Those three words are the most wonderful combination to us Brits. They are the signpost to those of us who work long hours midweek that a long weekend of chilled activities lie ahead and the most delicious thing of all: a Sunday where there are no Monday morning blues to worry about.
May in particular is joyous with a whopping two long weekends to enjoy and we thought we’d make the most of the first one since the weather was so lovely and our dear friends D&G were in town for their first visit to our new home.
Home made asparagus and duck eggs got the day off to a cracking start. The quality of the early, delicate Yorkshire asparagus from our favourite farm in Sand Hutton was a delight and the titanium-shelled duck eggs poached a treat, although our electric hob (that I’ve not got quite to grips with yet) gave me a scare or two re overcooked eggs.
We had a lunch booking at Cafe Murano, the little sister to Angela Hartnett’s impressive Michelin-starred mother ship in Mayfair. We’d carefully timed our day to allow a leisurely mooch along the South Bank, although the manic tourist bank holiday crowds and a well attended Spanish food festival meant it was reasonably stressful for my crowd averse outlook. But we rocked up early for our table and, joy of joys, we got seated early and the natural order of things was resumed.
We’d eaten here before on a very busy Valentine’s night and really enjoyed ourselves in the busy Friday night hubbub but the Sunday afternoon vibe was quite chilled and very enjoyable. Our late booking meant we were unrushed and the service was good (not that it wasn’t last time).
Italian small plates are the order of the day here and after much deliberation we each of decided to skip about the menu, ordering different plates of different sizes. It’s the perfect kind of menu for us: we love smaller dishes and more choices. It means more flavour and variety.
Mrs D and I went for frito misto, I added the Lobster linguine followed by the pork belly with clams. The lovely wife can’t resist a good risotto, especially one bursting with spring flavours like pea and mint. The frito misto was light as air, delicately leading the way for the Italian onslaught of flavour. Lobster linguine packed a deliciously fishy punch with an unusually generous amount of lobster meat. The pork belly with peas, clams and romanesco was sticky and comforting without being too cloying. At one point a peas stuck to the bottom of my fork and refused to move, such was the unctuous liquor in the dish. I didn’t want this dish to finish. The cime de rapa (humble turnip tops) accompaniment were bitterly beautiful, the warmth of chilli and the massive dose of iron delivering a real sense of well being — or maybe it was the perfect Gavi by the 500ml carafe doing its job.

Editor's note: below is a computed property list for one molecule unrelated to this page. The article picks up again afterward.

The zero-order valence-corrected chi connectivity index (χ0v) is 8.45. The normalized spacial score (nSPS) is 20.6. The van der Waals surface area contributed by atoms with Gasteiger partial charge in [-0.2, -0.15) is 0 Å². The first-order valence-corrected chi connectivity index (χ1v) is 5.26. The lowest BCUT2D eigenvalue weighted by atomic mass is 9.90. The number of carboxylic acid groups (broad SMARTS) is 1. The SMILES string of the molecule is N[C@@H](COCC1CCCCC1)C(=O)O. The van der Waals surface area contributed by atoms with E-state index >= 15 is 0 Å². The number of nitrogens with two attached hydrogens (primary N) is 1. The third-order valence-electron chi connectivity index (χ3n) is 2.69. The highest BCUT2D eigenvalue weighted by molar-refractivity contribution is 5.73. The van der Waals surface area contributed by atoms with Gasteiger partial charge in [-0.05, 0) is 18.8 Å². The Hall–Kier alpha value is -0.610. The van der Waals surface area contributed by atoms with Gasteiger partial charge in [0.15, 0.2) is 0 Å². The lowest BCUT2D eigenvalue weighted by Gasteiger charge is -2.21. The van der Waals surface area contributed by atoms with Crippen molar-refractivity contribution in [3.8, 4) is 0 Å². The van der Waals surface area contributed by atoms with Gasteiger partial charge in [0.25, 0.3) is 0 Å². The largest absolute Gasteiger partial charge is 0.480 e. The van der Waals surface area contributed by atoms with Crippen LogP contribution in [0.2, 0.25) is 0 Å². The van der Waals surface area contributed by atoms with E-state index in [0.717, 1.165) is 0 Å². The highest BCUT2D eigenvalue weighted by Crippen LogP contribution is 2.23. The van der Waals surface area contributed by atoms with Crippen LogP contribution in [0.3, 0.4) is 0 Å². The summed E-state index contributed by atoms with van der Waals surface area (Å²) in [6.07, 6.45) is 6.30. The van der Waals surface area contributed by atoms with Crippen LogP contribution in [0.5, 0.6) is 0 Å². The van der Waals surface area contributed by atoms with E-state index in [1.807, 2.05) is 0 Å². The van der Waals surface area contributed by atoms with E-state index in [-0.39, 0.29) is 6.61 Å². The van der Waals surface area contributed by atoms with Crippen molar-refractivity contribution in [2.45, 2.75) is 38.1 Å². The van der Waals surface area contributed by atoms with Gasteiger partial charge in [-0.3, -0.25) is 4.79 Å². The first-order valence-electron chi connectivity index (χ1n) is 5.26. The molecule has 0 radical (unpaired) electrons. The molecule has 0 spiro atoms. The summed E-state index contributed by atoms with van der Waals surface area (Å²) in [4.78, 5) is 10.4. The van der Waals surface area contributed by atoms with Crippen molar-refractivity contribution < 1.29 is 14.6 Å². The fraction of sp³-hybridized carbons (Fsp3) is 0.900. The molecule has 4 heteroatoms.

Other highlights from our party included warm octopus with chickpeas and pesto (‘a triumph’), pea and mint risotto with ricotta (‘fresh and lovely’) and squid ink tagliolini with crab and radicchio (‘amazing freshly made pasta’).
Desserts were were admirably resisted but G and I couldn’t resist a vin santo with cantucci biscuits, the ice cold vin santo soaking into the pistachio-peppered biscuits with glee. By now the restaurant was emptying out towards the end of service and we slurped some energy boosting espresso and paid the bill. It’s worth noting that although Cafe Murano is in one of the smartest parts of London (St James) where real estate prices are amongst the highest in London, the chef patron is a Michelin-starred TV celeb, the prices are very reasonable indeed. We averaged £75 per head — but we did have two carafes of very good Gavi — D&G noting that a meal in Leeds earlier in the week wasn’t far off this cost but not at the same quality by a long chalk.
People have been asking me a lot about the cost to eat out in London, since we moved here. It’s true that you can spend a fortune — if you have the money — on some of the best food in the world, after all London is one of the true global cities so it’s to be expected. But I would say that the competition at the mid range level is fierce — and even fiercer at the low end. My conclusion is that If you’re canny, eating out in London can be done at a lower price and higher quality than in cities like Leeds or Manchester.
The truth is, Cafe Murano is a truly superb central London restaurant charging what are essentially Leeds prices. I have a very clear view about who is best served, the diners of the large regional cities in their captive markets, or the diners of London with infinite choice and competition.